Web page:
Iceland announces plan to kill over 2,000 whales within next five years

Iceland announces plan to kill over 2,000 whales within next five years

SOURCE: The Independent DATE: February 22, 2019 SNIP: Icelandic authorities have announced plans to kill more than 2,000 whales over a five-year period, in a move that has angered environmental groups. Despite a declining global market for whale meat and falling public support, the government opted to remain in defiance of the international ban on whaling. Whalers will be authorised to harpoon 209 fin whales and 217 minke whales in Icelandic waters every year until 2023. Last summer Iceland was at the centre of controversy after reports it had killed two rare blue/fin whale hybrids and at least a dozen pregnant females. However, hopes that this bad press would bring an end to the practice were dashed with the latest announcement. “The Icelandic government’s decision to continue to kill whales – amongst the most peaceful and intelligent beings on the planet – is morally repugnant as well as economically bankrupt,” said Vanessa Williams-Grey, a campaigner for the Whale and Dolphin...
Why are hundreds of dead dolphins washing up on French beaches?

Why are hundreds of dead dolphins washing up on French beaches?

SOURCE: The Local DATE: February 18, 2019 SNIP: Since the start of 2019, up to 600 dolphins have washed up on beaches along France’s Atlantic coast. While dead dolphins wash up on beaches in France each year scientists say the situation is alarming. “If you compare these figures to last year’s over the same period, there are already more dead dolphins that the previous years, which were already record years,” said researcher Hélène Peltier from the Pelagis marine life observatory which carries out surveys. Most of the dead dolphins found bear injury marks which researchers say are caused by big fishing boats and the large fishing nets they use. “Among the carcasses found, 93 percent show signs that they have been captured by fishing vessels and their equipment such as mutilations, amputations and fractured jaws,” according to the French environmental charity France Nature Environnement (FNE). The dolphins get caught in the vast nets used to catch fish like hake and sea bass, which the dolphins like to eat. Some of these nets are fixed in the sea bed and when dolphins get stuck in them, they can’t come up for air to breathe and they suffocate. Trawlers are also a problem as they drag large fishing nets behind them which dolphins also get caught in and suffer injuries and die. When they get stuck, dolphins panic, and the stress can also kill...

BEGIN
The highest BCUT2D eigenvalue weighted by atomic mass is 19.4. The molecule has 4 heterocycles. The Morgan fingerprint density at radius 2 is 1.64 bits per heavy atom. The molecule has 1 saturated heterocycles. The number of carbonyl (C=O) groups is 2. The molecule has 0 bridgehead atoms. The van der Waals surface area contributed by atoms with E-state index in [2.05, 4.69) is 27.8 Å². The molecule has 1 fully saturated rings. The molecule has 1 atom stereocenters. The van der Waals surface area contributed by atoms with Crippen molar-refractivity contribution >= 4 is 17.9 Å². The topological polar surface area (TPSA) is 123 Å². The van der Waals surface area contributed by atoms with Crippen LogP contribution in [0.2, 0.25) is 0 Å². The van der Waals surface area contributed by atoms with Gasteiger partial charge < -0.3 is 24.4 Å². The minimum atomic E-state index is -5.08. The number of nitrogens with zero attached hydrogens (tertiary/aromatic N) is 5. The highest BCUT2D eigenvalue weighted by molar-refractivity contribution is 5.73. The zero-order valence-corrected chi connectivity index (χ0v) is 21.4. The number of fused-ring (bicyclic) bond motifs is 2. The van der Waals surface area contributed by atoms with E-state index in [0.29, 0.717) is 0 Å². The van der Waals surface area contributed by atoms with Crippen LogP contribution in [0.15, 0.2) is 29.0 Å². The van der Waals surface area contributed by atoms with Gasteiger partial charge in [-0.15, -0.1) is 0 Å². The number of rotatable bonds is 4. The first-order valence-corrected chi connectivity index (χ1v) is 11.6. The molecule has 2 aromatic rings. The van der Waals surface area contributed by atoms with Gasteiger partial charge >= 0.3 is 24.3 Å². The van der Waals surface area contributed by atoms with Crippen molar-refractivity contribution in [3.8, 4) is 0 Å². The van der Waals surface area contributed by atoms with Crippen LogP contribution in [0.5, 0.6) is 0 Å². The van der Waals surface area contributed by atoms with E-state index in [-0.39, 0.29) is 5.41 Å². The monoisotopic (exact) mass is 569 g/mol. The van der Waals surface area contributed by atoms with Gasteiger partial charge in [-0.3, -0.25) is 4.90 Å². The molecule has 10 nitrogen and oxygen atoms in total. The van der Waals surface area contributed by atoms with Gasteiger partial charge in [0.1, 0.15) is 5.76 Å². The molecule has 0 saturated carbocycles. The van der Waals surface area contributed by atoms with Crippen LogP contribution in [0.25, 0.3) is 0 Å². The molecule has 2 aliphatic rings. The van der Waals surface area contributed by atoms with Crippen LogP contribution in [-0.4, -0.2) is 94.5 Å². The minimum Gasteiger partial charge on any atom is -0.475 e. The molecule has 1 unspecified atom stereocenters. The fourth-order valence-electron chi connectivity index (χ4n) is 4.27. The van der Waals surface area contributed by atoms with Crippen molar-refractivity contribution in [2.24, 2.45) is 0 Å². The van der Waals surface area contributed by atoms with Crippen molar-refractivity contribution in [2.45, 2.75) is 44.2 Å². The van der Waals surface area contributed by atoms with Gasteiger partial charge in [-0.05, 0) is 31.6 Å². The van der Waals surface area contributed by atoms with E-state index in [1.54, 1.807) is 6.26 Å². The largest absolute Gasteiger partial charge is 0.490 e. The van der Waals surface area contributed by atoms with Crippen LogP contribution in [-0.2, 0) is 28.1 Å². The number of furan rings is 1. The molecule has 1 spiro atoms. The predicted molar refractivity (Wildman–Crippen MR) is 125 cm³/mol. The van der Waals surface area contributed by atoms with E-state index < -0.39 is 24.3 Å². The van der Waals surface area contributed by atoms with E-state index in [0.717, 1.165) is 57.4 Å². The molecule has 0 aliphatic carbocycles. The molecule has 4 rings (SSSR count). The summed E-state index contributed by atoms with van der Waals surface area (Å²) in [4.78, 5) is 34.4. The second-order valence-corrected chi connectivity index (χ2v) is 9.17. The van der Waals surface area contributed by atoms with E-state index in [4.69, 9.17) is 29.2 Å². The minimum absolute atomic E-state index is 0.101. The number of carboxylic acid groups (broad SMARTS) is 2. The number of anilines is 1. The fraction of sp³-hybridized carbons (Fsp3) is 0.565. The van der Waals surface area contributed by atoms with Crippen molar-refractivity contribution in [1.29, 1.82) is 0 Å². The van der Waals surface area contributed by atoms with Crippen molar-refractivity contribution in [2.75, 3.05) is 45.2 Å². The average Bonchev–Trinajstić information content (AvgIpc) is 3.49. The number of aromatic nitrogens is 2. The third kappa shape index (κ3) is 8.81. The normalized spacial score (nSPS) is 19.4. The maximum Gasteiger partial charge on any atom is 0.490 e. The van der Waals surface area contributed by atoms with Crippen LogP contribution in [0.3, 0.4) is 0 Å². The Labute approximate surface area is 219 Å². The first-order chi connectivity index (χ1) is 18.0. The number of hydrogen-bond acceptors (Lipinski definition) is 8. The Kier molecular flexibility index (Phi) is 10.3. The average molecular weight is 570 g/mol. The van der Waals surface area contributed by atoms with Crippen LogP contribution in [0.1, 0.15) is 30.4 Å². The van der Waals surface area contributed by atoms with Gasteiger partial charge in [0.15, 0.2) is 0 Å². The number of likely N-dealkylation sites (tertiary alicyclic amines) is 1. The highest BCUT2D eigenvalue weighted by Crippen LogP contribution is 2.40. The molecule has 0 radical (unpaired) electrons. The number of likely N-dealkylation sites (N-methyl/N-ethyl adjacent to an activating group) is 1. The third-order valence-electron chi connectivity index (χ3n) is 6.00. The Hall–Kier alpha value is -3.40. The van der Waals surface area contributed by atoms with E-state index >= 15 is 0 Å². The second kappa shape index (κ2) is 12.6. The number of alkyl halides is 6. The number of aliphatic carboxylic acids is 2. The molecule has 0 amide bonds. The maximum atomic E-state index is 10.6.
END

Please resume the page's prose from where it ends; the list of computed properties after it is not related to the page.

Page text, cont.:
Killer Whales Are Expanding into the Arctic, Then Dying as the Ice Sets In

Killer Whales Are Expanding into the Arctic, Then Dying as the Ice Sets In

SOURCE: Hakai Magazine DATE: February 14, 2019 SNIP: In February 2016, hunters from Sanikiluaq, Nunavut spotted two killer whales prowling around a group of beluga whales in southeast Hudson Bay. It was an unusual sight for the time of year—killer whales don’t usually show up there until the summer, and are rare even then. In June, residents of the Inuit community spotted two other killer whales. By July, all four killer whales were dead. Trapped in the bay by thick sea ice, they starved to death. Hudson Bay is a geographically complex inland sea with just two entrances—or exits—both at the north. Most years, the bay freezes over completely from mid-November until mid-July. Killer whales are typically found in the open ocean, but in recent years they have been venturing into the bay during the ice-free summer in search of prey such as belugas or narwhals. As the ice forms across the bay’s entrances in the fall, the only escape for the whales is to swim north. But this goes against their normal instincts, says Steve Ferguson, an evolutionary ecologist from the University of Manitoba. In the open ocean, killer whales would head south, where there is typically less ice. The result is that the killer whales find themselves trapped long into the winter, and, soon after, begin to starve. These killer whales may have been locals from the northeastern Canadian Arctic that were exploring Hudson Bay for the first time, or newcomers that moved into the region from afar—scientists aren’t sure. Either way, the lack of sea ice in the bay—which is setting in later, and over a...